What can and can’t be recycled through Ecomaine
Portland Press Herald - Wednesday, June 19, 2019 

Ecomaine’s recycling program includes various forms of paper, plastic, metal and glass. Use ecomaine’s free Recyclopedia mobile app, available at ecomaine.org/recyclopedia, to check if individual items are recyclable. Most forms of paper are OK, including books, newspapers, magazines, mail, milk cartons and paper plates, and cardboard. However, paper towels, napkins and tissues should not be placed in recycling bins.
Column: Enjoy tax-free water – for now
Kennebec Journal - Wednesday, June 19, 2019 

Nearly everything we value is taxed today. So it was good news when the Legislature rejected a bill that would have taxed Poland Spring for the water it bottles and sells. To do that, the Legislature would have had to take away the right that all of us have to the water underneath our property. And you are naïve if you think it wouldn’t take them long after taxing Poland Spring to start taxing all of us for that water. Consider what they are taxing now: the money you make, your property, most of the things you buy, gambling on sports, your inheritance, enjoying a state park, travel on the turnpike, and on and on it goes. ~ George Smith
What We Eat Now and Why It Has to Change
Outside - Tuesday, June 18, 2019 

Our collective diet has shifted in the past century. Two new books take us around the globe to examine how—and why—our eating habits have changed. How will we get our meals in the future? "For The Fate of Food: What We’ll Eat In a Bigger, Hotter, Smarter World," Amanda Little roved the planet for three years asking that very question. "The Way We Eat Now: How the Food Revolution Has Transformed Our Lives, Our Bodies, and Our World" by Bee Wilson focuses on the transition from unique regional menus with unprocessed, locally grown ingredients to a globally homogenous diet heavy in packaged snacks and calorie-laden beverages. The books are perfectly complementary. While the former contextualizes the world in which we live, the latter looks to what lies ahead, providing hope if not a definite conclusion.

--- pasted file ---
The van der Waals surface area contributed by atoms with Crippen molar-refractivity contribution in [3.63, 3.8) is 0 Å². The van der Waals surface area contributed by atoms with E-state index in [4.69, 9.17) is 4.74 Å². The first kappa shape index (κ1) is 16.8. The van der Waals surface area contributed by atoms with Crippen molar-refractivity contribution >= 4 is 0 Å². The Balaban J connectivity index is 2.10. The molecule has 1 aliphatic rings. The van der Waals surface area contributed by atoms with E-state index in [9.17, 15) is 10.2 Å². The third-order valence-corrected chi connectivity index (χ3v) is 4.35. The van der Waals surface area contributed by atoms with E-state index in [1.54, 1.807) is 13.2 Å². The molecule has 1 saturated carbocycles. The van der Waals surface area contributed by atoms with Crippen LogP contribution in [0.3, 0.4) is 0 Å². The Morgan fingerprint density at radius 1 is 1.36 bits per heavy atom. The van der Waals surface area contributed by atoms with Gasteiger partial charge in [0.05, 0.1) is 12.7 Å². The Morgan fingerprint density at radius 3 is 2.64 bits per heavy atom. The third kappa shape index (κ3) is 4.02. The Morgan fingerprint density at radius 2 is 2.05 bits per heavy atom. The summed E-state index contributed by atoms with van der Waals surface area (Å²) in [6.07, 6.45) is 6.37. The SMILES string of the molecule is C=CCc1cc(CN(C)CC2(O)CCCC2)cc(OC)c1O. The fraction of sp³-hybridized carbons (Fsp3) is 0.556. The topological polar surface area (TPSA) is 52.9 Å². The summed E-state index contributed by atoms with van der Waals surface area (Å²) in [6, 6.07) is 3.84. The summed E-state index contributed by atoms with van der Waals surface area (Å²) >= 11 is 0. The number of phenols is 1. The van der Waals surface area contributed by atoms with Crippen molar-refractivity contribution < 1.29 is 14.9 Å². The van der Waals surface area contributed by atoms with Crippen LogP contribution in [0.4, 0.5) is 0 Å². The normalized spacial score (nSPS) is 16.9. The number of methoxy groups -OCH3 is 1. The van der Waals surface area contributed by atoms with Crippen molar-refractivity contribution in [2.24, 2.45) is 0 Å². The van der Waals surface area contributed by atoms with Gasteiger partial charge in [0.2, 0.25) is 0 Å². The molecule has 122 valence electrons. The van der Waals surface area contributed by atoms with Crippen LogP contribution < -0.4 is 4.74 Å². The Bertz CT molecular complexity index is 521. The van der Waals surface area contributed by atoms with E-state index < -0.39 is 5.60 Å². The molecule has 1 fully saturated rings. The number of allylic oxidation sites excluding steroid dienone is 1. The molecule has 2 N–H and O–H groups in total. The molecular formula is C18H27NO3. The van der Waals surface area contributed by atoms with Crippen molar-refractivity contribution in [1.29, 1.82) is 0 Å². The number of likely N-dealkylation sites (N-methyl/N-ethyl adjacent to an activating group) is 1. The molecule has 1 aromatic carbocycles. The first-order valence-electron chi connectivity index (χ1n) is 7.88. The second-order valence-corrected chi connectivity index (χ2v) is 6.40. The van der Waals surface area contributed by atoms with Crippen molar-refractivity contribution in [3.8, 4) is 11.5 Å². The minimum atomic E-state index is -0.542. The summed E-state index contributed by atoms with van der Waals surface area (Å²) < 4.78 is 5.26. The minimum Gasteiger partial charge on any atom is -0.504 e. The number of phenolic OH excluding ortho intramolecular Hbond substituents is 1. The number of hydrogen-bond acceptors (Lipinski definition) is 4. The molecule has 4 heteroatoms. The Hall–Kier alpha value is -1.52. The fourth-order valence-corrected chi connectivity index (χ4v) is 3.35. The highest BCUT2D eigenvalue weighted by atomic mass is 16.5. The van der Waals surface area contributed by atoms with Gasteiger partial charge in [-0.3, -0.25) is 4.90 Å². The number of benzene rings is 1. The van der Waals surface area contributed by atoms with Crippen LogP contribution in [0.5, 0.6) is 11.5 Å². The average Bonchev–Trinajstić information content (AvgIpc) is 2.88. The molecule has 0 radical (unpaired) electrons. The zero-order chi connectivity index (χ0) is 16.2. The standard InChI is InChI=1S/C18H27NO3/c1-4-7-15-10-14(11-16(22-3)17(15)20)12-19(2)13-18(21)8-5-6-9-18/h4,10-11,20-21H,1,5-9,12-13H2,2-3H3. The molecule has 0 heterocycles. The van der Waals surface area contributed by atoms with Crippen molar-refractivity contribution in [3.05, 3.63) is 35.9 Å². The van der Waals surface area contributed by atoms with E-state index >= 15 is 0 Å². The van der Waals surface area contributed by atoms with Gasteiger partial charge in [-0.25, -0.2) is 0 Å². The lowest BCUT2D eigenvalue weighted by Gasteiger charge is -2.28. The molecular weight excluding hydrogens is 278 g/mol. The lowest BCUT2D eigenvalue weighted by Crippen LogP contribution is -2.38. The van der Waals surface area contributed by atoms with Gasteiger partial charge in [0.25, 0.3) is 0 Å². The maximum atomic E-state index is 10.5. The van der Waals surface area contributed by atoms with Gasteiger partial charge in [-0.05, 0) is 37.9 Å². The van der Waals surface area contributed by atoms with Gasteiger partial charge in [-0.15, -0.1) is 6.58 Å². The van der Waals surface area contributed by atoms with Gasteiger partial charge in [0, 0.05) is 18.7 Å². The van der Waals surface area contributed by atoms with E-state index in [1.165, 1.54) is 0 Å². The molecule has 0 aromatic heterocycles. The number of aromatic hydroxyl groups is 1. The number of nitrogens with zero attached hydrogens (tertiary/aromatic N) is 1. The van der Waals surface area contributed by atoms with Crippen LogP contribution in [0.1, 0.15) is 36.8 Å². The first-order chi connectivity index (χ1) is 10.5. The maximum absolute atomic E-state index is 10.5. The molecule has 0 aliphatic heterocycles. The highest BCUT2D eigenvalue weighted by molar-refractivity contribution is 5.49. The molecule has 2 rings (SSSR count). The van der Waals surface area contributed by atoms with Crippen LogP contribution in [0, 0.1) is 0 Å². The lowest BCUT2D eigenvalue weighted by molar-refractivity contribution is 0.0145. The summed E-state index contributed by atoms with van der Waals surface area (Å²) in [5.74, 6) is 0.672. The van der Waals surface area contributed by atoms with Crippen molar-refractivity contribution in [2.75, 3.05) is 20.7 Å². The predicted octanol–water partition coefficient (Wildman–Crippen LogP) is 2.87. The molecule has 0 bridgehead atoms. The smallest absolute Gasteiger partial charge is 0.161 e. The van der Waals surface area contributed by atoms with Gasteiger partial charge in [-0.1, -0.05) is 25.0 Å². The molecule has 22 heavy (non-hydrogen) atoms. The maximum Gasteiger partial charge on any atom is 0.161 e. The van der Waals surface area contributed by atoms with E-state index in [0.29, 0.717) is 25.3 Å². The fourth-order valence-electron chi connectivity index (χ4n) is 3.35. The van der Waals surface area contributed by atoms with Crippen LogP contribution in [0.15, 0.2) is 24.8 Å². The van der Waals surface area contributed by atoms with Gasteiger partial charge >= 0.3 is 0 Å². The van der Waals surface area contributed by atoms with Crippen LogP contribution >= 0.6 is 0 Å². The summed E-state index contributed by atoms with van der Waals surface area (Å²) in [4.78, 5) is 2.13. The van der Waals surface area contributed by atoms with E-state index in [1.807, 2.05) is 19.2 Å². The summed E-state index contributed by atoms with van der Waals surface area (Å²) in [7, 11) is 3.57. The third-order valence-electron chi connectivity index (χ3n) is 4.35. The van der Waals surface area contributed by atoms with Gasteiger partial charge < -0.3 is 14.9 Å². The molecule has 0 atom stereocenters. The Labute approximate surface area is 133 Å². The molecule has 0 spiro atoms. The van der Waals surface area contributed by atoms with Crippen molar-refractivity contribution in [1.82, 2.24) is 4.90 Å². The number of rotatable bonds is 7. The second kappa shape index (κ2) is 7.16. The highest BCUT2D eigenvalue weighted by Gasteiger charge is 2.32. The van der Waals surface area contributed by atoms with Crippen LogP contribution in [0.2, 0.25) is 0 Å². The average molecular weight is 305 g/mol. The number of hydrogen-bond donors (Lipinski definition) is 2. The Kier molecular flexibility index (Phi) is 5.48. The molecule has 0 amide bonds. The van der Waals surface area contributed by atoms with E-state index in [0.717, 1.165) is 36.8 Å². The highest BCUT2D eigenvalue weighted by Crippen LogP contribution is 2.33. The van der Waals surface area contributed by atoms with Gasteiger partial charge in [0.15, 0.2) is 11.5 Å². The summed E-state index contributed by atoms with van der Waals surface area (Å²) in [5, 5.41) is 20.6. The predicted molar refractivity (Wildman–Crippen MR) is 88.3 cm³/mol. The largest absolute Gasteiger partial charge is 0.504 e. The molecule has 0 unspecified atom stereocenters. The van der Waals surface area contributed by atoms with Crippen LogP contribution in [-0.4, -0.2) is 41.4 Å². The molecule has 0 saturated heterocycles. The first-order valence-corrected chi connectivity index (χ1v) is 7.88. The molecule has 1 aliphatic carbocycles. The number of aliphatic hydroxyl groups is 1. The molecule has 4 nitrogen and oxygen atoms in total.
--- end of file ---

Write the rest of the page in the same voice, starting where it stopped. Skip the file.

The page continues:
Hiker rescued from Mount Washington may have to foot the bill
Associated Press - Tuesday, June 18, 2019 

An 80-year-old hiker who was rescued trying to reach the summit of Mount Washington could end up footing the bill for the emergency services, New Hampshire officials said Tuesday, amid efforts to raise awareness about the dangers of the popular tourist destination. Authorities may even file criminal charges in the case, after two relatives left James Clark behind. The NH Fish and Game Department has recommended that nine people be billed so far this year. Twenty-five people were billed in 2018. Clark said that he blamed himself for telling his two grandsons to go ahead without him.
Purchase of Bethel forestland completes 3,500-acre conservation area
Portland Press Herald - Tuesday, June 18, 2019